“Doors Off” snapped this barramundi fisho from his chopper. If you are super keen, this is the sort of work your car and trailer will be doing during the northern wet season … see more here.
By MATT FLYNN of North Australian FISH FINDER TM
You can catch a barramundi out of any boat. The barramundi really do not know the difference.
It is more enjoyable however to fish from a boat that is designed for the purpose.
From a boater’s perspective there are three types of barramundi fishing. Casting, trolling and bait fishing.
Casting is intensive and involves crews of two or three anglers casting lures at run-offs, snags, rockbars, eddies or anywhere barramundi are likely to lurk.
This type of barramundi fishing requires a stable boat with front and rear casting decks. The raised decks make fishing more enjoyable and increase field of view. They also help spread fishermen across the length of the boat, minimising the chances of them hooking their mates on the back-cast. Casting decks also provide extra storage for fuel tanks, eskies, camping gear and the like.
The need for casting decks means front-steering runabouts and half cabins are less suitable for barramundi fishing. Centre, side and rear console designs are best, or with simple tiller steering.
Trolling is less demanding on boat design, as you are essentially just pulling lures behind the boat.
The same could be said of bait fishing, where baits are dropped over the side. Ideally a bait fishing boat has no cabin, so baits can easily be worked over a 360 degree area. Many bait fishermen also like to cast lures while waiting for a bite.
What all barra boats need are reasonably shallow draught, long range, speed, storage and sun protection. A reliable engine and tough hull material that withstands knocks also helps greatly.
The two pictures below show my own project boat under construction. I converted my dad’s old front-steering runabout into a barra boat with a high raised deck. The pictures explain themselves. The spools on the back are for my occasional trip chasing billfish – they provide extra slack line off the outriggers.
The Northern Territory has good roads and most boat ramps can be accessed by 2WD, although 4WD is recommended as even good concrete boat ramps can be slippery and difficult at low tide.
Boats of all sizes are used to go barramundi fishing, but because of the presence of large crocodiles in Northern Territory, anything under 3.7m is not recommended.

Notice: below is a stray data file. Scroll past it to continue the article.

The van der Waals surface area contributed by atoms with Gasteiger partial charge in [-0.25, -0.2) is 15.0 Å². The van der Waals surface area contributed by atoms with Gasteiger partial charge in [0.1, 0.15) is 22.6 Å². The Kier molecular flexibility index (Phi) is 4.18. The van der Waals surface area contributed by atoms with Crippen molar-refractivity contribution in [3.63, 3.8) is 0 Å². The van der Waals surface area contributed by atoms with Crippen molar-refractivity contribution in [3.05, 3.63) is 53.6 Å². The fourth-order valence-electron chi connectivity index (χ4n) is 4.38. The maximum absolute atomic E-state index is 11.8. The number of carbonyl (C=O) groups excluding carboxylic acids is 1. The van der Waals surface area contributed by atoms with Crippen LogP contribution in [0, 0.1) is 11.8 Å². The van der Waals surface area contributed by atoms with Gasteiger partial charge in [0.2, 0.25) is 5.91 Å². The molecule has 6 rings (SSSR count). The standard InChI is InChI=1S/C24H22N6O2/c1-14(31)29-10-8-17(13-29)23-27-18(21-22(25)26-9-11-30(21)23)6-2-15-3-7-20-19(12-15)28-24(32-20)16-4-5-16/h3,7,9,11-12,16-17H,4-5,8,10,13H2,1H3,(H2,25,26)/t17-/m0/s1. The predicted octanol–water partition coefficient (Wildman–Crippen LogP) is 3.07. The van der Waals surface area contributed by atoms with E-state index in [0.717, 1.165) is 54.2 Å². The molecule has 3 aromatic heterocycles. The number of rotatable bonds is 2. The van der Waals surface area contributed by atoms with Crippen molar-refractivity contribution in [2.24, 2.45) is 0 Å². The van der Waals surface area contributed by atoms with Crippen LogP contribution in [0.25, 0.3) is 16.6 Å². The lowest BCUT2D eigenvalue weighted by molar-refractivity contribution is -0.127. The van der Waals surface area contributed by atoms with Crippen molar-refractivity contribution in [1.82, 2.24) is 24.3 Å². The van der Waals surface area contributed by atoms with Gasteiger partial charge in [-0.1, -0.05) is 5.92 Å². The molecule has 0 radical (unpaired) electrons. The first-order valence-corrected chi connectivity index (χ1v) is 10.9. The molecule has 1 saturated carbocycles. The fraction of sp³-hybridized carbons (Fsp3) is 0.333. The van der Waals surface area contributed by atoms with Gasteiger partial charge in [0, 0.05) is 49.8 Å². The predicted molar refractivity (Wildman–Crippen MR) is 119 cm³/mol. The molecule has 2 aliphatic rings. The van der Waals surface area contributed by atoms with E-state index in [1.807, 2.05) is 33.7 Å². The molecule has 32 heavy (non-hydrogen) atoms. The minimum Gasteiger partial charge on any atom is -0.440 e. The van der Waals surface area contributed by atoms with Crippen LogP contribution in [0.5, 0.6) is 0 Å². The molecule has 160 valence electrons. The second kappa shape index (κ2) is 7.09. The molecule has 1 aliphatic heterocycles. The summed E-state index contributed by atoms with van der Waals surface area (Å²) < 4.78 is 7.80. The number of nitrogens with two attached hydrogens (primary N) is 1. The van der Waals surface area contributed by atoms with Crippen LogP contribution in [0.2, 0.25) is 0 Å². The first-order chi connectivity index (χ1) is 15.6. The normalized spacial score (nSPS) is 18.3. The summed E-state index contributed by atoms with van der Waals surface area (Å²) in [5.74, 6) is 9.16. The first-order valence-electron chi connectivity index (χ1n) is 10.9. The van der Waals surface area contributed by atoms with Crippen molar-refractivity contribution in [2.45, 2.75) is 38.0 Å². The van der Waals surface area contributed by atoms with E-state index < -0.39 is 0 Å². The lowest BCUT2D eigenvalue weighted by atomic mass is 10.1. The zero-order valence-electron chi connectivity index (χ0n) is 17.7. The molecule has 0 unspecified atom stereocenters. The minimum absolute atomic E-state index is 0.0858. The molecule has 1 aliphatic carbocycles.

Casting platforms are very useful in a barramundi boat, as are livebait tanks, and a long-range fuel tank. However a standard 3.7m cartopper is suitable for many barramundi hotspots.
Click on the link here for more on barramundi fishing boats.
Rods and reels for barramundi fishing
Overhead casting reels are hugely popular for lure fishing. Small spinning reels (eggbeaters) work fine however and are good for casting light lures. Click on the link to find out more about barramundi fishing reels.
See your tackle shop to find a matching rod – there’s too many choices to list here, but good rods are available at low prices.
Line breaking strains today are usually 8kg to 15kg, with a tendency to use the modern braided lines.
A good echo sounder can help you locate barramundi, although it is not an essential item for much barramundi fishing. A GPS unit is handy when you are in unfamiliar waters as local fishing maps generally provide GPS data.
You will need a landing net, preferably a small mesh net that will not split the fish’s fins. Many barramundi are released because the NT has strict bag and size limits and these fish must be handled carefully to ensure their survival. A measuring sticker should be attached to the gunwhales so you can see if your barra is over the legal 55cm limit.
A lure desnagging pole will help you retrieve lures that are invariably snagged while fishing the lairs in which barramundi shelter.
Sunscreen, a good hat and lots of drinking water are other essentials.